IRA FLATOW: Well, wrapped into the problem, I might ask, is the opioid epidemic?
MAGGIE KOERTH-BAKER: Yeah. Yeah. They’re finding things like people between the ages of 45 and 64 had the highest rate of inpatient hospital stays for opioid abuse. And if you look back 20 years ago, it was younger people. So between the ages of 25 and 44.
IRA FLATOW: Let’s move on to another controversial story. You have an interesting story about a lawsuit connecting baby powder and ovarian cancer.
MAGGIE KOERTH-BAKER: Right. So this was connected in a lawsuit, and more tenuously connected in science, which I think is the really interesting part about this. A woman won a $400 million lawsuit, alleging that baby powder use regularly in her underwear gave her ovarian cancer.
And there is hypothetical reason why you might make a connection between those two things. In this case, the idea is that if you are using this in your underwear on a daily basis, you might have these particles of talc sort of traveling up and causing inflammation in your reproductive tract, which can lead to cancer cells.
And you also have some population studies suggesting a correlation between cancer and baby powder exposure, but those studies are also really inconsistent, and other studies have found no correlation. And so some people are going to come away from that data set saying, oh, this is a big problem. And others are going to say, eh, it’s probably fine.
And both have the evidence to prove their point. And that’s true of exposures of lots of different things that we come into contact with on a daily basis from deodorant to plastics to makeup.
So I think what’s really interesting about this is that the legal case doesn’t actually prove one way or the other whether baby powder is dangerous. What it proves is that Americans really think differently about risk assessment in a courtroom than they do in the grocery store.
IRA FLATOW: Hmm. Because we take risks every day.
MAGGIE KOERTH-BAKER: Right. Yeah. Every single day.
IRA FLATOW: Yeah. That’s interesting. I guess we’ll have to just wait for more studies to come out about the science behind it.
MAGGIE KOERTH-BAKER: Yeah. Yeah.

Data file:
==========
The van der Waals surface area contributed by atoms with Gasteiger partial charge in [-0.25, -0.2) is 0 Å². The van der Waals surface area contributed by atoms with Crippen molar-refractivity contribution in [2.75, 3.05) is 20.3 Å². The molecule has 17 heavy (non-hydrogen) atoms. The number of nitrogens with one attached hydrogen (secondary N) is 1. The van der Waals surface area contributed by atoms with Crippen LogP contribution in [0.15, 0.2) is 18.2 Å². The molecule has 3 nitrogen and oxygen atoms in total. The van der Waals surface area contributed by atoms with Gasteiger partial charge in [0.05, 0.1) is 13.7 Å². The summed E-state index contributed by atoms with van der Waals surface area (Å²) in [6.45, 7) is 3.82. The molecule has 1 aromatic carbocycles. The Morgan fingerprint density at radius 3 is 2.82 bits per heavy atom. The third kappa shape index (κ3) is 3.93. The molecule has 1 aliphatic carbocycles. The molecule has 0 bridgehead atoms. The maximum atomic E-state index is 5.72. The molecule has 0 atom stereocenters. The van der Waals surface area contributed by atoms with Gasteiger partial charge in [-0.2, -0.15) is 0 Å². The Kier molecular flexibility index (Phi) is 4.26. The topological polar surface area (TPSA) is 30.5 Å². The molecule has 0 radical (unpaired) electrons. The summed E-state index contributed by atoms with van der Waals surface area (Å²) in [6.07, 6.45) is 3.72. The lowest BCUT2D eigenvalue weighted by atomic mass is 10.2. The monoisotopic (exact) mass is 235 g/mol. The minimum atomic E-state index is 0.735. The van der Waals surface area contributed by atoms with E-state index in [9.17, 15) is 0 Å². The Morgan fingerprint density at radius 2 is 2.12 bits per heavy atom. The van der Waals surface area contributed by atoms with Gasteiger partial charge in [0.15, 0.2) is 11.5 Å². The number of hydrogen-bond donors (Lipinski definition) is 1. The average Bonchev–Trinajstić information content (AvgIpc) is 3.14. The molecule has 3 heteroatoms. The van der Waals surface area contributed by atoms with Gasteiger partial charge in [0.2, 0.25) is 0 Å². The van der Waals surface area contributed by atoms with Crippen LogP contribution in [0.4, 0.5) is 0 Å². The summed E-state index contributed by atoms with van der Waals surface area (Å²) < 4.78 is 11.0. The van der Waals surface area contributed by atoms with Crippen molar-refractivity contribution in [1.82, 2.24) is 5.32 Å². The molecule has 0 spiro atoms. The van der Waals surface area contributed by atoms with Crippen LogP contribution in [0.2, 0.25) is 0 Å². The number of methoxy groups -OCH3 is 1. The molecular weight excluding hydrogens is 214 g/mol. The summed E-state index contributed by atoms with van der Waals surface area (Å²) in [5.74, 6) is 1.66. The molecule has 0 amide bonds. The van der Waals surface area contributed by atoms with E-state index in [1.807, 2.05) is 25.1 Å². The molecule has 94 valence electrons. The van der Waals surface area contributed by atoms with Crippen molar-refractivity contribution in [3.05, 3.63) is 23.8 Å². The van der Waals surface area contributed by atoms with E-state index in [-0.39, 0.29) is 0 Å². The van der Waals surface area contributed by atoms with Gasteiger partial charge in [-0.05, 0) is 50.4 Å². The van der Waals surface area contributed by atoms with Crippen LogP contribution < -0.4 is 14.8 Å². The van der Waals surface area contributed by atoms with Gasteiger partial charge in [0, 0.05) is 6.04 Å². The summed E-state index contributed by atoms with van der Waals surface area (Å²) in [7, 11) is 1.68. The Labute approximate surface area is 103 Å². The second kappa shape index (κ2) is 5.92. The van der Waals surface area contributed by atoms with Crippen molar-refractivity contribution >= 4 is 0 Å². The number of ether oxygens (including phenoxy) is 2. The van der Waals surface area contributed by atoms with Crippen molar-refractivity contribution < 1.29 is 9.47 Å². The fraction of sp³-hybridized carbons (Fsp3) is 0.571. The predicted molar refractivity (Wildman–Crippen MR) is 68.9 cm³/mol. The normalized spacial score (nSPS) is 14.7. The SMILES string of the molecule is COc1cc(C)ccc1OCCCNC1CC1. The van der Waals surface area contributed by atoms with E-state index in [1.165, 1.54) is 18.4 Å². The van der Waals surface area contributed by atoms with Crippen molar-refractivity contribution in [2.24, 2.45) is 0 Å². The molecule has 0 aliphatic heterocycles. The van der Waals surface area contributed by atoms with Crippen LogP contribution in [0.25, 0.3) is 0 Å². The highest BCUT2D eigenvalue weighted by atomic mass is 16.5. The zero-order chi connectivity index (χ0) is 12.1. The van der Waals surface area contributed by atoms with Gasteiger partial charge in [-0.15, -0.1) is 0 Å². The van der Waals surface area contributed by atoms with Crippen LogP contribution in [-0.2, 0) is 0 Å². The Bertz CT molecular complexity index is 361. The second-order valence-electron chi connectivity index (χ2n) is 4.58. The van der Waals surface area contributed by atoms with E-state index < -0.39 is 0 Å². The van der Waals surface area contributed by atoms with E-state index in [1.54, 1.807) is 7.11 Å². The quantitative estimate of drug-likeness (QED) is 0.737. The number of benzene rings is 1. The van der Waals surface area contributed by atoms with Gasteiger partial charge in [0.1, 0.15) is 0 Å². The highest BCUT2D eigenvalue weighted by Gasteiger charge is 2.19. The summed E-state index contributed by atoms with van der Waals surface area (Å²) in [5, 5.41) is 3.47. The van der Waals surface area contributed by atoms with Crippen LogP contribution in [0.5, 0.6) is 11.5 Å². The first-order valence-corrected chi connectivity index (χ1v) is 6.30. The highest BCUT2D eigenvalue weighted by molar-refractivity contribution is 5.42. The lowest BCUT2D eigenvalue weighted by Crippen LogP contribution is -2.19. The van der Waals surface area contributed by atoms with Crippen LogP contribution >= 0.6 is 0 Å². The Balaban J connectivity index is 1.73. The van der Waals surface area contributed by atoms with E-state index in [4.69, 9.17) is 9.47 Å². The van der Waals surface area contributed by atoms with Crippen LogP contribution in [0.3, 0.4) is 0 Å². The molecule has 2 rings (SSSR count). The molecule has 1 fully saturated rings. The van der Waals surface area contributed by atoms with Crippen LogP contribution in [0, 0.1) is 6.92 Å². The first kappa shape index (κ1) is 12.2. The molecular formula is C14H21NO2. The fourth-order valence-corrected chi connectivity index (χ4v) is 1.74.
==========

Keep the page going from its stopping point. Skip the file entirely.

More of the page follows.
IRA FLATOW: Yeah. Well, let’s go to your last story. We have new evidence for– this is interesting. I’m sure I’m reading this correctly. Diamonds raining on Neptune and Uranus? Can we get a–
MAGGIE KOERTH-BAKER: It’s great time to be alive.
So back in 1999, these scientists came up with this crazy idea that maybe diamonds were raining from the sky on Neptune and Uranus, and that was just based purely on kind of chemistry, you know? You’ve got hydrocarbons, you’ve got the right temperatures, you’ve got the right pressures. Maybe it could be happening.
And then they just published some data from an experiment demonstrating that this actually is possible. So these scientists got polystyrene, which they chose because its chemistry kind of mimics the methane interior of these planets, and they shot it with lasers, which is great. And in doing so, they created a couple of shock waves that sort of simulated the temperatures and pressures you’d find on these planets. And when the shock waves crashed into each other, you got tiny, tiny little nanometer-wide diamonds.
IRA FLATOW: Where do I get that kit from that gets– so basically, Styrofoam and a laser, and we make diamonds.
MAGGIE KOERTH-BAKER: Yeah. It’s great. It’ll be fine. So–
–what I think is pretty cool about this is that the researchers said that, you know, down deep on these planets, there might actually be huge diamonds. And that’s just speculation. There’s no real way to know for sure. But I think it’s really kind of cool that we are able to take this data that we know about planets, things like atmospheric content, heat, and pressure, and actually use an experiment to help us understand what the experience of that place that we can never really know could be like.
IRA FLATOW: And now we know why venture capitalists will be investing in going in to these places. We don’t have to worry about NASA or anybody going.
MAGGIE KOERTH-BAKER: Yes. Elon Musk is taking notes right now.
IRA FLATOW: All right, Maggie. Thanks again. Maggie Koerth-Baker, senior science writer at FiveThirtyEight in Minneapolis. So good to have you again.
MAGGIE KOERTH-BAKER: Thanks a lot.